There has always been a lot of interest in the beauty sector across the world.
In Southeast Asia, beauty product is one of the key categories on major ecommerce platforms including Shopee and TikTok Shop. Recently, it has also drawn significant venture investment. Even J&T’s founder (ex-OPPO) has launched a beauty brand, HEBE to cater to the market in Indonesia.
How is the beauty sector in Southeast Asia compared to that in China?
The Momentum Works ladies were checking out beauty product companies. Two cosmetic brands caught our eyes: Wardah from Indonesia and Huaxizi (花西子) from China.
Wardah is a leading cosmetic brand in Indonesia and Malaysia, which prides itself as a halal-certified Muslim-friendly brand. Huaxizi (花西子) is an emerging cosmetic player in China, focusing on oriental-themed cosmetic products. As of 2022 (5 years since its launch in 2017), Huaxizi’s sales exceeded RMB 5.4B (US$ 782 M).
People commonly say China is ahead of Southeast Asia in ecommerce brands. We decided to do a fun comparison of these two companies.
Here is a vivid example, in terms of positioning, branding, product presentation, marketing and distribution:
- Price point and positioning
Both Wardah and Huaxizi are targeting the mass / mass premium market:
Wardah’s products are priced between US$1 – US$ 15; Whereas Huaxizi’s products are priced in the range of US$ 14.50 – US$ 44.
Lipstick price comparison: Wardah (US$ 3) vs Huaxizi (US$ 32)
Wardah’s branding is more practical – it focuses on product series that addresses local consumer needs (i.e.: whitening and brightening, with halal certification). Wardah uses influencers, and also normal consumers to promote its products.
Whereas Huaxizi’s branding is obviously selling a dream, focusing on strong oriental elements. It leverages celebrity endorsement to communicate the brand story of “oriental urban white-collar professionals”.
- Product presentation
Wardah’s lipsticks are practical, come in simple packaging and are tailored for local skin colors.
Huaxizi’s lipsticks have oriental-themed carving and comes with unique, romantic lock-shaped packaging.
Product presentation: Wardah vs. Huaxizi (featuringChina’s top live commerce host Li Jiaqi)
- Marketing and distribution
Wardah leverages ecommerce (e.g.: Lazada), through a series of promotions and branding activities. Its own website is decent and functional for online purchases.
But the key thing is that in Southeast Asia, there is still a lack of trust, so brands still need to rely a lot on offline channels and promoters. Customers also want to test out products offline before they buy them. That is why you can see Wardah’s products in pharma stores (Watson, Guardian), as well as small standalone stores.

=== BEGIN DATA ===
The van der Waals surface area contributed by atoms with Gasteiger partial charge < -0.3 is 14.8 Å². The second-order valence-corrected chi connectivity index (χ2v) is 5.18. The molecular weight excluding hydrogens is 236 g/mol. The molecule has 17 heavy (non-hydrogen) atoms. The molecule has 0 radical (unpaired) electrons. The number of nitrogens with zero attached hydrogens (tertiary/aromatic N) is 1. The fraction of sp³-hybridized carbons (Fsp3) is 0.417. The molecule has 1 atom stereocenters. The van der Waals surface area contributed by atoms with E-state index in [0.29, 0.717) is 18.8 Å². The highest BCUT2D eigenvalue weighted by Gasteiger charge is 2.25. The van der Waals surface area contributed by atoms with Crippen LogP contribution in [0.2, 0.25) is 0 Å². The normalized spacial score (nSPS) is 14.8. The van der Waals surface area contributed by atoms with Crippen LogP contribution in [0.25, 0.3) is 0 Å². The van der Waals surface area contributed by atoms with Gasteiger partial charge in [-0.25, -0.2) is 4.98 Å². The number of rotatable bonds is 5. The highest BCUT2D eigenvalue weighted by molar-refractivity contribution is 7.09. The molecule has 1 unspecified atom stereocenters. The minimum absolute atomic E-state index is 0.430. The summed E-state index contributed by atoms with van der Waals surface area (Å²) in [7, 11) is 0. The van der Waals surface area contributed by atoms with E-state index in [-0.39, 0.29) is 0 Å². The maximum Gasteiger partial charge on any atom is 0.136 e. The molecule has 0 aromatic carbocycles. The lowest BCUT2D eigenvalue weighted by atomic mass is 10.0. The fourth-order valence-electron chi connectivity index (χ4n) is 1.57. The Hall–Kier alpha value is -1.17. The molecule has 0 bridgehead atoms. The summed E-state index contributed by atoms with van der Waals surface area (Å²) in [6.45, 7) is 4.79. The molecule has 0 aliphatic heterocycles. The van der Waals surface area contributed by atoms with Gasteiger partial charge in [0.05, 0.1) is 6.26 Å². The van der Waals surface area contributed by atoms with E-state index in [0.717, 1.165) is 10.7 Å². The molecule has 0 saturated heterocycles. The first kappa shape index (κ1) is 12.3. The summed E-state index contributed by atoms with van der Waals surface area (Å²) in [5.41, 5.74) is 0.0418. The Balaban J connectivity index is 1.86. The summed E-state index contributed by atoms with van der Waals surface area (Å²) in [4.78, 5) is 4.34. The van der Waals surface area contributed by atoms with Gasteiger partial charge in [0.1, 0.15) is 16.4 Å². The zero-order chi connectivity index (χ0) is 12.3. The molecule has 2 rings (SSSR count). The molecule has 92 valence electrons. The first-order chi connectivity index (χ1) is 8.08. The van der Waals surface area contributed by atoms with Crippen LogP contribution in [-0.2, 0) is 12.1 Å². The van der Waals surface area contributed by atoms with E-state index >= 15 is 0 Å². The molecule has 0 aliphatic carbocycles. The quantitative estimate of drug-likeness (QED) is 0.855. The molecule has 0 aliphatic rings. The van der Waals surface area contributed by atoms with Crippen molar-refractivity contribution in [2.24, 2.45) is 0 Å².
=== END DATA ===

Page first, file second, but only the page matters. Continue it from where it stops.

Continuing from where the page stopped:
Wardah focuses on promotions and offline presence
Huaxizi’s main focus is online – as the China’s cosmetic industry is quite mature and consumers rely on customers’ / influencers’ reviews (i.e.: Zhongcao (种草)). This is why most Chinese cosmetics are sold online. It is only recently that Huaxizi has started its offline flagship stores.
Huaxizi’s online focus is also reflected in its Tmall product description – the description for lipstick is very detailed (5 pages long vs ½ page for Wardah).
Online product description: Wardah’s (½ page) vs Huaxizi’s (5 pages)
So why the differences? Is it because Southeast Asian consumers are more practical, or do Chinese consumers have more ‘sophisticated demand’?
Why isn’t Wardah doing the same as Huaxizi?
It boils down to effort vs return.
Wardah has been around since 1995 and they have a strong brand, especially since they have the halal certification (which is important for the Muslim customer base). Compared to many Chinese / influencer cosmetic brands in Southeast Asia (which are largely OEM), Wardah differentiates itself by having own R&D and manufacturing. This allows Wardah to create localised products that are suitable for diversified skin types.
For example, Malaysia and Indonesia are multi-race. The skin color diversity means different cosmetic product lineup is needed – e.g. bridge orange color lipsticks sell very poorly in China, but sells well in Southeast Asia amongst consumers with darker skin tones.
Wardah also has > 145 variants / colors of lipsticks for local customers (vs ~ 90 for Loreal). This is their moat – and maybe because of this, Wardah does not need to spend that much effort on marketing and branding.
Huaxizi is in a red ocean. It needs to find some unique ways to differentiate itself from the other thousands of cosmetic brands in China that are selling similar products. For example, through distinct product design and branding (i.e.: lock-shaped lipsticks with oriental carving).
With the booming live streaming development in China (i.e.: China’s top live commerce host sells US$2.9B in one single session), Huaxizi was one of the early brands to engage China’s top live commerce host, Li Jiaqi for product sales. Many have attributed Huaxizi’s emergence to Li Jiaqi’s live commerce show – Within 16 months being on Li Jiaqi’s show, Huaxizi was ranked first in Tmall beauty category by GMV during 2020’s 18th June shopping festival.
Ultimately, it’s a strategic choice based on what consumers value (i.e.: value for money vs. branding).
The key question is – what is your moat?
Thanks for reading The Low Down (TLD), the blog by the team at Momentum Works. Got a different perspective or have a burning opinion to share? Let us know at [email protected]